2. Be transparent: Don’t try and avoid the awkward stuff. I’m a firm believer in facing it head-on, answering any questions and if I don’t know the answer then I’m happy to say that too. Dodging issues is a sure-fire way of killing any trust your colleagues had in you.
  3. Believe in the change: This is not always easy. Sometimes we are asked to do things that we don’t wholeheartedly believe in but we have to do it anyway. It’s our job. If you find yourself in this position, take a moment to understand the merits of the scheme. Think about why it’s necessary and use that as your focus. You can’t expect others to jump on the train if you won’t.

The demise of council publications – maybe?

29 Sep

There is an incredibly vocal debate in the media about council publications and the role they have to play in the demise of the local press. Yesterday, the Guardian reported government’s plans to “crackdown on council-funded newspapers” yet I can’t help but feel some important arguments have been missed out of the discussions.

I accept that there are some councils who really are head-to-head with the local press and publish weekly newspapers, however, they are the minority. There has been much discussion about why we shouldn’t have council-funded publications, but what about the reasons why we should?

Money is tight

As budgets shrink, councils are under increasing pressure to demonstrate value for money whilst keeping their residents informed. It can cost in excess of £1000 for a full-page advertisement in a local newspaper. Is that how we should be spending public money? Maybe. But, if it’s more cost effective to print a council publication isn’t that what we should be doing?

Coverage can be patchy

In many areas there isn’t one sole newspaper that covers everywhere. For example, there are four prominent local newspapers in Monmouthshire that cover fairly seperate sections of the county. Advertising in just one newspaper would exclude others but advertising in all would be very expensive. If a council publication could reach the whole county and everyone had access to the information, is that what we should be doing?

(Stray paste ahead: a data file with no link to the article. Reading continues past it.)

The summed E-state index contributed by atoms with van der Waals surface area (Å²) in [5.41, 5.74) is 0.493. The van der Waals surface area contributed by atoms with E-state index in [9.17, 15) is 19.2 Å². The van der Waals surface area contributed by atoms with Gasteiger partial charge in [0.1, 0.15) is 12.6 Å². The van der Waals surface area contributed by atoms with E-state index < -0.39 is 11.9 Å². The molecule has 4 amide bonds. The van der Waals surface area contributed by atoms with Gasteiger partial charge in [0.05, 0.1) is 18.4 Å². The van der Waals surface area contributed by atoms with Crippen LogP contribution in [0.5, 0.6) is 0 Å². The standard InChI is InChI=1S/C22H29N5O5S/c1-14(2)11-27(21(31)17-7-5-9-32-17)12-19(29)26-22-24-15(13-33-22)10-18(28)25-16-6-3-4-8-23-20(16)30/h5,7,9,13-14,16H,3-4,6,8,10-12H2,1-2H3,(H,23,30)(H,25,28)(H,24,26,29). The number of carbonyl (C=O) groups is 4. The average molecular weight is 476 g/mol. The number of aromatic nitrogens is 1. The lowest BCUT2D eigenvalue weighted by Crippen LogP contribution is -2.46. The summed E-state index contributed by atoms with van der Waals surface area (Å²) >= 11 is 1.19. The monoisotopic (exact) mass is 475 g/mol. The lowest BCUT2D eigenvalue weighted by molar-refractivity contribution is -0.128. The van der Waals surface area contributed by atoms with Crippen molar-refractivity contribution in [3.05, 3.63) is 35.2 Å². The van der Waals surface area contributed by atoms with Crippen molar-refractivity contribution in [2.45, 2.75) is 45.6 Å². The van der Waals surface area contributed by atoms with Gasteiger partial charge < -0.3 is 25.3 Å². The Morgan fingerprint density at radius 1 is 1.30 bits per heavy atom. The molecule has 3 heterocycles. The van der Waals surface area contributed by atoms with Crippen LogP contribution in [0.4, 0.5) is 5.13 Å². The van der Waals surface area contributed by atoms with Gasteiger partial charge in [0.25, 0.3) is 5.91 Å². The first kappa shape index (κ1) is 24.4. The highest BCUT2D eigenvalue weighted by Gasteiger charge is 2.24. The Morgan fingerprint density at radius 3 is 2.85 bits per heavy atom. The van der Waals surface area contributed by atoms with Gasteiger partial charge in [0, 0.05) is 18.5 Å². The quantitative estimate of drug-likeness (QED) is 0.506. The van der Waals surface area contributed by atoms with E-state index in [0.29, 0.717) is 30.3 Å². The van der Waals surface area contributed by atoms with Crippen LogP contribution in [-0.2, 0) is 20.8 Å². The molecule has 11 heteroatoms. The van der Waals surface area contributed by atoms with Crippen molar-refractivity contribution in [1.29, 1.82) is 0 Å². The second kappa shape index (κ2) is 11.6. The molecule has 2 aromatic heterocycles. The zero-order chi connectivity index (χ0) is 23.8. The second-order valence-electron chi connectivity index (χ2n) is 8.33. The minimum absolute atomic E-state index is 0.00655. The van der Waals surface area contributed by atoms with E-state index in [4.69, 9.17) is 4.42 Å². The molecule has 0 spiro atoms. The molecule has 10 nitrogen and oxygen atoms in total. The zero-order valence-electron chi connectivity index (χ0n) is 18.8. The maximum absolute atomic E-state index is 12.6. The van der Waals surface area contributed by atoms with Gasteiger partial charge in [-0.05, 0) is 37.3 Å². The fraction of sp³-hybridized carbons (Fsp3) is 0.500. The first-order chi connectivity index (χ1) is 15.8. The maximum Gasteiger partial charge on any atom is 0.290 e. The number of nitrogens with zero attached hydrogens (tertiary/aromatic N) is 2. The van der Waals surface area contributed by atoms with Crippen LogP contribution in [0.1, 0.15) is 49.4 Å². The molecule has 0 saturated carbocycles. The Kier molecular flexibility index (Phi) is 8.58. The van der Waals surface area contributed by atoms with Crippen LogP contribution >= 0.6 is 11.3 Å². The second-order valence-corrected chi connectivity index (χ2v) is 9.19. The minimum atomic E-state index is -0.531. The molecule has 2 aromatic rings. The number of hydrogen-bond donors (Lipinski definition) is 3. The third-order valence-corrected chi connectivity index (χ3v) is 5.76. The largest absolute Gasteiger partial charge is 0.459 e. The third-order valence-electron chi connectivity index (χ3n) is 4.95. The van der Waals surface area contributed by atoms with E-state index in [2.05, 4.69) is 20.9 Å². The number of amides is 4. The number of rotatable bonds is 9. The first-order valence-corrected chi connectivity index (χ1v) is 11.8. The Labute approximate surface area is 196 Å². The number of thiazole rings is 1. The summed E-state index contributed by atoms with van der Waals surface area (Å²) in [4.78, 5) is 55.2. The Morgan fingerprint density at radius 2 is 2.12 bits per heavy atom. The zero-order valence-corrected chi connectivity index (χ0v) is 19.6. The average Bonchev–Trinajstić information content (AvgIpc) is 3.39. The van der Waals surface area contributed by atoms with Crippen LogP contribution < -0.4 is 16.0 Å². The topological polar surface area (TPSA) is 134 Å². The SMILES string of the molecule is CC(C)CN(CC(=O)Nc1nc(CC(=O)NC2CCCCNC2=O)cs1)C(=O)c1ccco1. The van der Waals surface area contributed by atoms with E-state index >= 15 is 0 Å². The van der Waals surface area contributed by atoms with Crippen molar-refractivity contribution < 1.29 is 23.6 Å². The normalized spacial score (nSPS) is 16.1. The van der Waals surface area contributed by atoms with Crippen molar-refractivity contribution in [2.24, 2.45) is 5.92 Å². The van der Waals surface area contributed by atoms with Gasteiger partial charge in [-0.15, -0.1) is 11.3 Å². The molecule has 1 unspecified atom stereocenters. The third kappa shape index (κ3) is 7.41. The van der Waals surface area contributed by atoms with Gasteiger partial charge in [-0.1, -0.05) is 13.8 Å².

Duty to inform

There’s only so much information a local newspaper can carry about the council before it begins to look and feel like it’s a council publication anyway. For the hundreds of services that a council provides, how do we raise awareness about them if we can’t get it all in the press. Social media and good old websites maybe? But what about those who don’t have access to a computer or the internet?

The new proposals suggest that council publications will not be able to carry any quotes from local residents that endorse the council or its’ services. The first thing I do when I want to buy/try something new is ask people’s opinion. Have you done it? What did you think? If it’s a genuine comment, good or bad, and the resident is happy to make their feelings known then what’s the problem?

Of the proposed rules, there is one I completely agree with: all content must be totally straight and fair. We should be open and honest. Though honesty is not just a rule for council publications, it should be one for the press too.

Related information: